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The benefit to RAII is ultimately encapsulation, in that once you've created an object you no longer need to worry about what to do with it once you've finished using it.

So, if you have a class that opens a file handle, you can make whatever operations you like on that object (which affects the underlying file) and when you destroy the object, you no longer have to think "do I have to close the file handle" or "is the file handle closed yet". Its gone, dealt with, fully automatically handled for you. And that magic happens because of RAII.

So you can compare RAII to C-style manual memory management, where you'd open a file, pass the handle around to various functions, and then have to remember to pass the handle to a close_file() function. You can compare it to 'coffee'-style garbage collection manual object management, where you'd create an object that opens a file, perform operations on the object and then have to remember to call dispose or wrap your object in a using block to make the dispose method run - and have to put special code in your finaliser to clear it up as well.

And then you can show the C++ way where you don't have to remember to do anything at all, it just magically works for you, right there and then (so if you suddenly have to re-open the file, it's not locked by an object that is waiting to be garbage collected).

PS. Herb Sutter's talk at Build about modern C++ features has a section on RAII, starting at 13:50 minutes in where he shows a comparison between C-style code and C++ RAII code.

The benefit to RAII is ultimately encapsulation, in that once you've created an object you no longer need to worry about what to do with it once you've finished using it.

So, if you have a class that opens a file handle, you can make whatever operations you like on that object (which affects the underlying file) and when you destroy the object, you no longer have to think "do I have to close the file handle" or "is the file handle closed yet". Its gone, dealt with, fully automatically handled for you. And that magic happens because of RAII.

So you can compare RAII to C-style manual memory management, where you'd open a file, pass the handle around to various functions, and then have to remember to pass the handle to a close_file() function. You can compare it to 'coffee'-style garbage collection manual object management, where you'd create an object that opens a file, perform operations on the object and then have to remember to call dispose or wrap your object in a using block to make the dispose method run - and have to put special code in your finaliser to clear it up as well.

And then you can show the C++ way where you don't have to remember to do anything at all, it just magically works for you, right there and then (so if you suddenly have to re-open the file, it's not locked by an object that is waiting to be garbage collected).

The benefit to RAII is ultimately encapsulation, in that once you've created an object you no longer need to worry about what to do with it once you've finished using it.

So, if you have a class that opens a file handle, you can make whatever operations you like on that object (which affects the underlying file) and when you destroy the object, you no longer have to think "do I have to close the file handle" or "is the file handle closed yet". Its gone, dealt with, fully automatically handled for you. And that magic happens because of RAII.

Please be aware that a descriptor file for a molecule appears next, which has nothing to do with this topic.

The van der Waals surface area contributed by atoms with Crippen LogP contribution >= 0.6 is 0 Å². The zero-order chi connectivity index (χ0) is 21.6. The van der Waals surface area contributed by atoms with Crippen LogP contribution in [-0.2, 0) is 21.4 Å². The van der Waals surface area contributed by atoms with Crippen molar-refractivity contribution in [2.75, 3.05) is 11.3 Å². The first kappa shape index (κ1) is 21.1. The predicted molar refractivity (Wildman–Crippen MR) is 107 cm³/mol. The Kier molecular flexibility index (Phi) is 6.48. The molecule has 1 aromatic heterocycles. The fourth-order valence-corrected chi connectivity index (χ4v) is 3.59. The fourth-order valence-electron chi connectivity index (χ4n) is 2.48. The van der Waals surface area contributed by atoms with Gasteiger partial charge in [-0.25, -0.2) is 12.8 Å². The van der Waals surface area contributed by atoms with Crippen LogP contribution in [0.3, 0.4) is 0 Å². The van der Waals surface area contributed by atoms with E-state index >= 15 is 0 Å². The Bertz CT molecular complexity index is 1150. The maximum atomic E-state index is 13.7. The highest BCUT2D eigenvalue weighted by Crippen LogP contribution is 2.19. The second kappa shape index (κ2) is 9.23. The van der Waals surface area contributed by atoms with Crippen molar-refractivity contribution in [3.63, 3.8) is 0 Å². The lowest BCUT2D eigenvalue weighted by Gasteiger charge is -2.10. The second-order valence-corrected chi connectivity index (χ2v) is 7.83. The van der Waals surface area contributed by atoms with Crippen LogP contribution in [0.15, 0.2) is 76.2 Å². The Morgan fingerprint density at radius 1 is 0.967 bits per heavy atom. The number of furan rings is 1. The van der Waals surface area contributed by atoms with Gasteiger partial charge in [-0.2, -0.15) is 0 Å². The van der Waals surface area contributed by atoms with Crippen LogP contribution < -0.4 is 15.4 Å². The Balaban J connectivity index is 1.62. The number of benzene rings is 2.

So you can compare RAII to C-style manual memory management, where you'd open a file, pass the handle around to various functions, and then have to remember to pass the handle to a close_file() function. You can compare it to 'coffee'-style garbage collection manual object management, where you'd create an object that opens a file, perform operations on the object and then have to remember to call dispose or wrap your object in a using block to make the dispose method run - and have to put special code in your finaliser to clear it up as well.

And then you can show the C++ way where you don't have to remember to do anything at all, it just magically works for you, right there and then (so if you suddenly have to re-open the file, it's not locked by an object that is waiting to be garbage collected).

PS. Herb Sutter's talk at Build about modern C++ features has a section on RAII, starting at 13:50 minutes in where he shows a comparison between C-style code and C++ RAII code.

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The benefit to RAII is ultimately encapsulation, in that once you've created an object you no longer need to worry about what to do with it once you've finished using it.

So, if you have a class that opens a file handle, you can make whatever operations you like on that object (which affects the underlying file) and when you destroy the object, you no longer have to think "do I have to close the file handle" or "is the file handle closed yet". Its gone, dealt with, fully automatically handled for you. And that magic happens because of RAII.

So you can compare RAII to C-style manual memory management, where you'd open a file, pass the handle around to various functions, and then have to remember to pass the handle to a close_file() function. You can compare it to 'coffee'-style garbage collection manual object management, where you'd create an object that opens a file, perform operations on the object and then have to remember to call dispose or wrap your object in a using block to make the dispose method run - and have to put special code in your finaliser to clear it up as well.

And then you can show the C++ way where you don't have to remember to do anything at all, it just magically works for you, right there and then (so if you suddenly have to re-open the file, it's not locked by an object that is waiting to be garbage collected).